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The business of textbooks or why do students prefer print?

Students prefer print.

Julie K. Bartley, an associate professor of geology and chair of the geology department at Gustavus Adolphus College, hears the sentiment from her undergraduates. “Our students don’t really want to have e-books,” Ms. Bartley says.  Chronicle of Higher Ed

I hear this a lot, with some (industry) research suggesting that 75% of students prefer print over electronic textbooks. A 2010 study from Woody et al (E-books or textbooks Students prefer textbooks) supports the notion that students prefer print to electronic.

It is becoming quite clear that, despite the ubiquity of computers and interactive technology in their lives, students preferred textbooks over e-books for learning

But why is that? Why do students seem to prefer printed textbooks to electronic ones? Says Ms. Bartley:

“What I hear from them a lot of times is that they feel some sort of comfort in being able to hold the thing in their hands.” Chronicle of Higher Ed

and

Based on these results, we argue that at this time the medium itself may not be as comfortable as a textbook experience for readers (Woody et al)

I don’t want to minimize the tactile experience of reading a physical book, and I do acknowledge that there are some pedagogical qualities of a physical book things that are easier to do in print than electronic, like flip back and forth quickly between pages to help connect concepts located at different parts of the book. But I sometimes think this reason is given far too much importance when we examine student format preferences and we are missing out on an equal, if not more, important factor biasing student format preference.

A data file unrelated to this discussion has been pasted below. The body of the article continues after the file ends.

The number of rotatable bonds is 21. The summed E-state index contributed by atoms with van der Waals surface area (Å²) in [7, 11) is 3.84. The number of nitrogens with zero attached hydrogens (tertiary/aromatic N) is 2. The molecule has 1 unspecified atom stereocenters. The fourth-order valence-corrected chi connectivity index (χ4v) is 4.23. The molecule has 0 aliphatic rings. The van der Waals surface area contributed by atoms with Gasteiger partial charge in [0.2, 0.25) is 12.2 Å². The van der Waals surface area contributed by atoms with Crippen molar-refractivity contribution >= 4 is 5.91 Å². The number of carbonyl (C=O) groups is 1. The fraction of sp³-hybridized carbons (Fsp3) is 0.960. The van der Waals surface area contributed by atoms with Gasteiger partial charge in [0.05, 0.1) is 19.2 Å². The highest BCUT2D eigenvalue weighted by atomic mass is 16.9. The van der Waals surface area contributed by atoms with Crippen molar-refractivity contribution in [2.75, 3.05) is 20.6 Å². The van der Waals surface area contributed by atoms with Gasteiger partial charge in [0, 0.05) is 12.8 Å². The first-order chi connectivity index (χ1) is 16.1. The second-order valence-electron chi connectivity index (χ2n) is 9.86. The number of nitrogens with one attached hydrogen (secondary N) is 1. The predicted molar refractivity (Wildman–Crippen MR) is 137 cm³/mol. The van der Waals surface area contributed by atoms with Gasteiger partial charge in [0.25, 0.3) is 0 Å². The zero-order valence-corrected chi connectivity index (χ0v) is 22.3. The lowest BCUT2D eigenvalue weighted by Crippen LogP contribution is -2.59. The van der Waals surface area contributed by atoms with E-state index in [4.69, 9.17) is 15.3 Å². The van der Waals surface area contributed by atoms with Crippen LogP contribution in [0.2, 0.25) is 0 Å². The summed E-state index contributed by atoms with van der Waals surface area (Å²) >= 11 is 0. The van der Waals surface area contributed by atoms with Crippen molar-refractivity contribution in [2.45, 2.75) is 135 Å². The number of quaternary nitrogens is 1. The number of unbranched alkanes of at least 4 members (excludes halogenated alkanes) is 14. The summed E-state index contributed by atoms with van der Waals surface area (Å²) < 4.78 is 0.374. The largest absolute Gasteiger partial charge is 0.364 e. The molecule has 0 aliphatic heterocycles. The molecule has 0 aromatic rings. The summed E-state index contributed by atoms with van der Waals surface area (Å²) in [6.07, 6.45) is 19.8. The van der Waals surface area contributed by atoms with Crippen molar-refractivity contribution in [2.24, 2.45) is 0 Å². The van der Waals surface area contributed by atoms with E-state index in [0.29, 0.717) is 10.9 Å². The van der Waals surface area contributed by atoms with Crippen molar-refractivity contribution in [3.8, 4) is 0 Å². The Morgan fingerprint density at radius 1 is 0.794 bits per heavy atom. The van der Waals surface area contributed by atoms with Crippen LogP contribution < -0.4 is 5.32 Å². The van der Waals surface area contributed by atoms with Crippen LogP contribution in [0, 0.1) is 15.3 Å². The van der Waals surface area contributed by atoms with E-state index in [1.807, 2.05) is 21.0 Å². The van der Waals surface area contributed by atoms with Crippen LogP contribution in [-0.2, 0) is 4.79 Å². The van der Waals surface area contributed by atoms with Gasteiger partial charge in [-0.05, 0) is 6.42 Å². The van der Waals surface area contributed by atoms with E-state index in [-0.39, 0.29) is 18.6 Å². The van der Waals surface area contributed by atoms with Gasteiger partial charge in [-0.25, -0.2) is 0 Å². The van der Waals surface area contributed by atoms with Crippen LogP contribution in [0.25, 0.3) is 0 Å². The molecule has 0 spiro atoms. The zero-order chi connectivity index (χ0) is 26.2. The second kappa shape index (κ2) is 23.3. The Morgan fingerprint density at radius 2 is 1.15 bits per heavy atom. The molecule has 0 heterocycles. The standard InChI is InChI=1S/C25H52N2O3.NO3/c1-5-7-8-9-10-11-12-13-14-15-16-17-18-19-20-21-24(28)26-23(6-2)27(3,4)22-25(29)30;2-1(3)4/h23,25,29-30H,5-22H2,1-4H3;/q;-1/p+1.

Economics.

Most of the studies that have looked at student textbook format preferences have compared a publishers resource to itself; a publishers printed textbook versus the same publishers electronic offering. And when you look at the economics behind this choice, it’s easy to see why students might pick print over electronic. As Kent Anderson’s points out, from a student perspective, the economics of e-text vs print just does not make sense when it comes to publishers textbooks.

For the vast majority of students, print textbooks are economically superior to e-books simply because there’s a robust used book market for expensive print textbooks. Buy them new, sell them back. Want them cheaper? Buy them used. The market is much more favorable and robust.

As an example, would I buy a $52 e-book when I can buy a $115 print book that has, as its low offer, a used price of $84? With print, I can essentially “rent” a textbook for a semester for $31, an economic edge of $21 over the e-book — and with no upfront cost of an e-reader.

In other words, it is cheaper for a student to buy a textbook and sell that used textbook to recoup costs. There is a market for used textbooks. There is no market for a used e-text version.

Not that you could sell your e-text version even if there was a market because students don’t actually own the e version of the publishers textbook. The publishers don’t “sell” e-texts – they lease access to them, usually for 180 days. Even if a student wants to keep the textbook, they cannot. After 4-6 months, they lose access to the e-textbook.